[OPE-L:3442] Re: Re: Re: Re: Re: Re: Re: Re: Re: Re: objectivity of value

From: Paul Cockshott (wpc@dcs.gla.ac.uk)
Date: Tue Jun 06 2000 - 10:23:01 EDT

[ show plain text ]

At 20:15 06/06/00 -0500, you wrote:
>Both Meek and Sweezy succumb to the problem mentioned by
>B"hm-Bawerk, that if one simply sees education as transferring
>the hours spent in training into an identical number of hours in
>work, it is impossible to account for the significantly higher
>output of skilled labor. In Meek's algebraic expression, t would
>need to be five times p for skilled workers to be as many times
>more productive than unskilled as Marx assumes. Sweezy uses a
>very low multiple compared to that nominated by Marx, but even
>this entirely arbitrary ratio is unwarranted. If one takes the
>simplest and most intensive example of training, a four year
>one-on-one apprenticeship, both his example hours and his
>hypothetical ratio are unrealistic. With a 48 week year and a 40
>hour week, total training hours for both trainer and apprentice
>sum to 15,360. If the average working life was 40 years, the
>educated apprentice would clock up a further 76,800 hours of
>labor. This results in a pitiful skilled labor to unskilled
>ratio of 1.2 to 1.

Why is this pitiful?
What evidence do you have that this is too small?

You can not cite wage differentials as evidence as:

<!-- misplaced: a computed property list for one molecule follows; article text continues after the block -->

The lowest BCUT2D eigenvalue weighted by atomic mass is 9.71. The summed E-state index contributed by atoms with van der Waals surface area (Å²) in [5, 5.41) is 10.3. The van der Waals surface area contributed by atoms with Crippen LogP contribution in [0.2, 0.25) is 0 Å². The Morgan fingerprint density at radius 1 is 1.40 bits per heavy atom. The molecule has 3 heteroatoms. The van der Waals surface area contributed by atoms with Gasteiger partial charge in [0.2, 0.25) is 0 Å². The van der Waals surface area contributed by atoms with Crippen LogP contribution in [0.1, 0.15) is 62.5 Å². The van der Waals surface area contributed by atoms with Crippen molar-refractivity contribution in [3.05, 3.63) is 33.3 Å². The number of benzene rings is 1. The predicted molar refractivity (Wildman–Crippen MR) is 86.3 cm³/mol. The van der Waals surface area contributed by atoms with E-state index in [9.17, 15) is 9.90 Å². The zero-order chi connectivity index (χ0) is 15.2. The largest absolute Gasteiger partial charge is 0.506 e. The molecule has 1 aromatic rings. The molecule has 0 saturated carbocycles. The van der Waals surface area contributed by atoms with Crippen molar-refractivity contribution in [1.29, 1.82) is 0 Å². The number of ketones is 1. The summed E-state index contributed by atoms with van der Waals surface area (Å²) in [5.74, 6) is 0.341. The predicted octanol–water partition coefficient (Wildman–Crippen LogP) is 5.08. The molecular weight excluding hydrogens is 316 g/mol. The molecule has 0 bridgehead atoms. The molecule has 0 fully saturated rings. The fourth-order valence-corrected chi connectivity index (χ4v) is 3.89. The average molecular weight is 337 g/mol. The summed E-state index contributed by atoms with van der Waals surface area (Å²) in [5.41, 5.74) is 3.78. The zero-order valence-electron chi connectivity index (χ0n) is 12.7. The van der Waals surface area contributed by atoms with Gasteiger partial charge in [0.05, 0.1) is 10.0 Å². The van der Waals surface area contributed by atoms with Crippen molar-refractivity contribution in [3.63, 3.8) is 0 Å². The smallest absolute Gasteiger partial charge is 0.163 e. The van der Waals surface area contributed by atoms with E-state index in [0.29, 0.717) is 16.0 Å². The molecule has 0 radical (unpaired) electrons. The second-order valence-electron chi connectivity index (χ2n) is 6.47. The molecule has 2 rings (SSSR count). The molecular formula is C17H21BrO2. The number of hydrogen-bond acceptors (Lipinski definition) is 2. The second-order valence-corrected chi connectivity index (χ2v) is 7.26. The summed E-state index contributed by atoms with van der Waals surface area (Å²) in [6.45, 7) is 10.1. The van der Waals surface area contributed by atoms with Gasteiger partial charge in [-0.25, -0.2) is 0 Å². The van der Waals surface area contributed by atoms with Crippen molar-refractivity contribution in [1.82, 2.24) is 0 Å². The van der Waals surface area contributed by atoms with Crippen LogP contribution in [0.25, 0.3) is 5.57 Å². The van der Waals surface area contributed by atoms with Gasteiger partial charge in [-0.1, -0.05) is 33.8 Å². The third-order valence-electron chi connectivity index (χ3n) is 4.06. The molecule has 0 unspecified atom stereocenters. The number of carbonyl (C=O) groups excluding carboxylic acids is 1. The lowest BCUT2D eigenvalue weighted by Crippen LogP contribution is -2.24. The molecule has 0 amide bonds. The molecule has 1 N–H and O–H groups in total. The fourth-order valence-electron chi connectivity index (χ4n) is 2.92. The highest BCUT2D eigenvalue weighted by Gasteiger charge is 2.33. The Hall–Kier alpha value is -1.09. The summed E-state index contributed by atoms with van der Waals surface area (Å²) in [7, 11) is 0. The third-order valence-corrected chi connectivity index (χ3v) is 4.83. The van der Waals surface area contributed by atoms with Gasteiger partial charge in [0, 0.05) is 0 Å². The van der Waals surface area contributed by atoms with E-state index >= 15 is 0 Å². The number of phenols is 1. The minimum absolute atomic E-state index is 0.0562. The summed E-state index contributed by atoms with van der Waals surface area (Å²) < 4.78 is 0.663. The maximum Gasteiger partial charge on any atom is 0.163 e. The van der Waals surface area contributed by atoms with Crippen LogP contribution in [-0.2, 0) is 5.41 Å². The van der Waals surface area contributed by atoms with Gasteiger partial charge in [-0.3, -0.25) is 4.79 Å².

The distinction between skilled and unskilled labour rests in part on pure
or, to say the least, on
distinctions that have long since ceased to be real, and that survive only by
virtue of a traditional convention; in
  part on the helpless condition of some groups of the working-class,
a condition that prevents them from exacting
equally with the rest the value of their labour-power. Accidental
circumstances here play so great a part, that these
two forms of labour sometimes change places. Where, for instance,
the physique of the working-class has deteriorated, and is, relatively
speaking, exhausted, which in the case in all countries with a well developed
  capitalist production, the lower forms of labour, which demand great
expenditure of muscle, are in general
  considered as skilled, compared with much more delicate forms of
  labour; the latter sink down to the level of
  unskilled labour. Take as an example the labour of a bricklayer,
  which in England occupies a much higher level
  than that of a damask-weaver. Again, although the labour of a
  fustian cutter demands great bodily exertion, and is
  at the same time unhealthy, yet it counts only as unskilled labour.
(Marx Cap I,7)

This archive was generated by hypermail 2b29 : Fri Jun 30 2000 - 00:00:03 EDT